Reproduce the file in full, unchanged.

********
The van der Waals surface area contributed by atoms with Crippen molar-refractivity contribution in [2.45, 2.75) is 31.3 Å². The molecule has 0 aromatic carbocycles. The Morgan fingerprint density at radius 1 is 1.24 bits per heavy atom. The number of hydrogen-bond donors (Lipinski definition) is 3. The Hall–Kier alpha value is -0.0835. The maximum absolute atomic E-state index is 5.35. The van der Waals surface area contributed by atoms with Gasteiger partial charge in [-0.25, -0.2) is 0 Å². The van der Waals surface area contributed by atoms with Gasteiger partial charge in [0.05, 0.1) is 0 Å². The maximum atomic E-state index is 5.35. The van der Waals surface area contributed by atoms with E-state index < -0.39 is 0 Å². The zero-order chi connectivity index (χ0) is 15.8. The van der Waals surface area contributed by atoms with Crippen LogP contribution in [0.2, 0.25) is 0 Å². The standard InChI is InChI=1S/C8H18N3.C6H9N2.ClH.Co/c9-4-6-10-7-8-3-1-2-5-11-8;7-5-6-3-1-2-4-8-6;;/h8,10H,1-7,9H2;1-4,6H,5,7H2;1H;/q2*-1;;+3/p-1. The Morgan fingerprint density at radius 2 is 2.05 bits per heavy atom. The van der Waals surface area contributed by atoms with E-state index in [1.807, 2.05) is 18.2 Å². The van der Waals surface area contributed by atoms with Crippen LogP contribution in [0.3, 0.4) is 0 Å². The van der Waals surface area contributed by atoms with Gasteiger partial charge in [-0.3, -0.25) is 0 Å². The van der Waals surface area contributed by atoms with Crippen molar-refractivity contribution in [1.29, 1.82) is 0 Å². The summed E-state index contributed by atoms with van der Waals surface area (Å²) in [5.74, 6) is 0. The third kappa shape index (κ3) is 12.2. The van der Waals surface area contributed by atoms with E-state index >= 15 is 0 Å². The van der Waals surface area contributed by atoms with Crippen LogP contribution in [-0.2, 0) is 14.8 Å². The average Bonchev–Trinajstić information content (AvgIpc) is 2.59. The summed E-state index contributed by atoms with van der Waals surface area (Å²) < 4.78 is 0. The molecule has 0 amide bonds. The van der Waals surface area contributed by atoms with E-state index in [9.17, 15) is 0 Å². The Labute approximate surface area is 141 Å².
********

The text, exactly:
The van der Waals surface area contributed by atoms with Crippen molar-refractivity contribution in [2.45, 2.75) is 31.3 Å². The molecule has 0 aromatic carbocycles. The Morgan fingerprint density at radius 1 is 1.24 bits per heavy atom. The number of hydrogen-bond donors (Lipinski definition) is 3. The Hall–Kier alpha value is -0.0835. The maximum absolute atomic E-state index is 5.35. The van der Waals surface area contributed by atoms with Gasteiger partial charge in [-0.25, -0.2) is 0 Å². The van der Waals surface area contributed by atoms with Gasteiger partial charge in [0.05, 0.1) is 0 Å². The maximum atomic E-state index is 5.35. The van der Waals surface area contributed by atoms with E-state index < -0.39 is 0 Å². The zero-order chi connectivity index (χ0) is 15.8. The van der Waals surface area contributed by atoms with Crippen LogP contribution in [0.2, 0.25) is 0 Å². The standard InChI is InChI=1S/C8H18N3.C6H9N2.ClH.Co/c9-4-6-10-7-8-3-1-2-5-11-8;7-5-6-3-1-2-4-8-6;;/h8,10H,1-7,9H2;1-4,6H,5,7H2;1H;/q2*-1;;+3/p-1. The Morgan fingerprint density at radius 2 is 2.05 bits per heavy atom. The van der Waals surface area contributed by atoms with E-state index in [1.807, 2.05) is 18.2 Å². The van der Waals surface area contributed by atoms with Crippen LogP contribution in [0.3, 0.4) is 0 Å². The van der Waals surface area contributed by atoms with Gasteiger partial charge in [-0.3, -0.25) is 0 Å². The van der Waals surface area contributed by atoms with Crippen molar-refractivity contribution in [1.29, 1.82) is 0 Å². The summed E-state index contributed by atoms with van der Waals surface area (Å²) in [5.74, 6) is 0. The third kappa shape index (κ3) is 12.2. The van der Waals surface area contributed by atoms with E-state index >= 15 is 0 Å². The van der Waals surface area contributed by atoms with Crippen LogP contribution in [-0.2, 0) is 14.8 Å². The average Bonchev–Trinajstić information content (AvgIpc) is 2.59. The summed E-state index contributed by atoms with van der Waals surface area (Å²) < 4.78 is 0. The molecule has 0 amide bonds. The van der Waals surface area contributed by atoms with E-state index in [9.17, 15) is 0 Å². The Labute approximate surface area is 141 Å².